Solution: Insist on customer paying for professional installation during evaluation. It gets them vested and ensures good data.

14. Lack of training

Companies believe in the ROI but do not commit to the investment in the training required at the corporate and branch levels. Deploying FMS technology without the support personnel in place leads to frustration, a lack of focus on the ROI variables, and eventually a system that is not used.

Solution: Training is part of the timeline and project plan. Those expected to interact with the system should be taught exactly what to do to accomplish the project goals. Limit acces to other areas, features and data to keep a laser focus on the defined evaluation objectives.

15. Lack of follow on data usage

Deploying a FMS system is too often viewed as a short term project when in fact it is a long term management tool like a computer network, ERP system, or fleet maintenance program. To continue to receive benefits, management must integrate FMS data into routine management practices. This includes regular review of the data, setting expectations and determining consequences for non-compliance.

Solution: Setting company objectives and focusing employees on these objectives drives ongoing ROI. As consultants, Fleetistics needs to document, review and recommend future actions to continue the ROI. Sell it and forget it is a major reason for lack of use which leads to cancellations. Remind the customer “You saved $x the first 90 days, that means you have saved $Y after a year. Congratulations”

Real World Considerations

Real World Considerations

Life is not a test tube, there are operational and human variables that have to be considered and dealt with. This is true in every business and for every project. The level of persistence to follow through and work with the challenges presented will determine the level of success or speed of failure.

  • The first rule of a successful implementation is:
    • Fleet management is part of the company infrastructure, and therefore is strategic to the company’s survival and success. If a company does not consider a fleet management system as one of its critical programs, chances are, the competition does and they will pass you in the marketplace.
  • The second rule of system implementation is:
    • A fleet management system is there to support business functions and increase productivity, not the reverse.
    • The reason for FMS implementation should be to increase a company’s competitiveness, not spying on drivers or distorting how a company conducts its business. The data collected impacts many areas of an organization not just fleet. All managers need to know and understand what is available and be able to utilize it to make improvements. This is the reason Fleetistics created the Fleetistics Academy for training and certifying managers.
  • The third rule of implementation is:
    • Learn from the successes and failures of others and don’t attempt to reinvent the wheel. You are not the first company to do this and Fleetistics has the experience of trial and error to help you succeed. Do not be stuck in your way of looking at things. Be open to exploring the SEP process and partner over the the long-term to drive the ROI. There are time-proven approaches that can enhance the success of the FMS implementation.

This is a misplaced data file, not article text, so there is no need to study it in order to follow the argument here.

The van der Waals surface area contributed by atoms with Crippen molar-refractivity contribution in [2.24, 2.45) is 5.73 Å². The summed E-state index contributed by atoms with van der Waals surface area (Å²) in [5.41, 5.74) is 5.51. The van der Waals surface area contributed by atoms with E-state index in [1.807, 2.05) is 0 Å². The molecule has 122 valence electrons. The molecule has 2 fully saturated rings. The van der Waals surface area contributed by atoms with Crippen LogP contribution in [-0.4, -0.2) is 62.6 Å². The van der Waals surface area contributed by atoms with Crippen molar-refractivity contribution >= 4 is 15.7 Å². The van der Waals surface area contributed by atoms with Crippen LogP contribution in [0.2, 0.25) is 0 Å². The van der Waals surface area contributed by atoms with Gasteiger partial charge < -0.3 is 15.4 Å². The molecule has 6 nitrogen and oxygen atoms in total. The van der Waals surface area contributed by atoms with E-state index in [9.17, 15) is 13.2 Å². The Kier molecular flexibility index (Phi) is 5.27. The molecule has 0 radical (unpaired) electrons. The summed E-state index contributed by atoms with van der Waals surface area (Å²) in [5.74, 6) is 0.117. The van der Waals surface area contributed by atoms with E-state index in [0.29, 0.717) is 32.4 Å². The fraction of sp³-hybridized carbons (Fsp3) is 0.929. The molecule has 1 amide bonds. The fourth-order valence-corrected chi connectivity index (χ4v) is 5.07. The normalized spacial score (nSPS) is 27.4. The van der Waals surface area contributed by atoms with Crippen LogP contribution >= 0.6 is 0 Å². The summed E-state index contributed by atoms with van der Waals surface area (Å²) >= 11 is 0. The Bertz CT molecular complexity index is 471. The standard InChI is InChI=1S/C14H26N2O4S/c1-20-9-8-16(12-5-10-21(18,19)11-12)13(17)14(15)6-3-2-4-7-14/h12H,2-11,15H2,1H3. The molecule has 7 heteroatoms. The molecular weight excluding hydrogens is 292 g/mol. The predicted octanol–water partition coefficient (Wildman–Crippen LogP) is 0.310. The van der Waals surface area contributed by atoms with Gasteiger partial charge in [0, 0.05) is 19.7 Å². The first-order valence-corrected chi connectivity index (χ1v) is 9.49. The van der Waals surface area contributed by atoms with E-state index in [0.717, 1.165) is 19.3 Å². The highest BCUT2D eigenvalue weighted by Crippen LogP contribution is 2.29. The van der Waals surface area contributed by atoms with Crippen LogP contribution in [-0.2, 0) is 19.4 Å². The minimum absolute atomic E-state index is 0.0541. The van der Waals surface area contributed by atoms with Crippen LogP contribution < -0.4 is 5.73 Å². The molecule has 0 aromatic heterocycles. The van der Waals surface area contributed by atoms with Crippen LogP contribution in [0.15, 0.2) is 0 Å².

Employee Involvement

Get as many employees, including drivers, to participate as much as practical in producing the project definitions; create a focus group. The drivers and their managers know the work and what they need to become more efficient. Sometimes guidance from a skilled outsider may be needed to facilitate the process. Use a knowledgeable team to review and select a product and a partner. Have this team also involved in the implementation phase. This will foster ownership and buy-in. Define “must have” features and “like to have” features. Match a vendor/partner and the fleet management system to these and your selection becomes clear.

A Comprehensive and Systematic Approach

Use a comprehensive and systematic plan that addresses all parts of an implementation: impact on drivers, impact on managers, IT consideration, requirements definition, HR policies, vehicle use policies, review/selection of software, hardware, communications, unit testing, systems testing, integration with fleet maintenance or logistic software, resources, education/training, resistance to change, etc. A enterprise fleet level project involving a single location might be used to prove the assumptions and clear the way for a full implementation.

Adequate Resources

Provide adequate technical and administrative resources to allow employees breathing room. Perform cost/benefit analyses so that you know how much the entire implementation is going to cost and identify the results that you intend to achieve. Assign a project manager to assist in defining requirements, selecting products, leading the implementation, and providing a focused point of contact with the FMS vendor.

Why Fleetistics?

  • 16+ years of experience with a wide range of fleet management technology and a vast knowledge of the telematics industry.
  • Experience with a wide range of companies with successful implementations.  We believe in creating a solution for you, not merely selling you a product. We are so committed to getting you the right solution that we guide you to other companies if we cannot meet your needs.
  • We have outstanding references that can assure you of our skill. Our industry relationships are unparalleled, and we can draw on our partnerships for their knowledge and assistance.
  • We have a national reach and technical expertise to truly provide you the advice you need in selecting a Vehicle Tracking Solution partner.

Copyright 2017. Iler Group, Inc.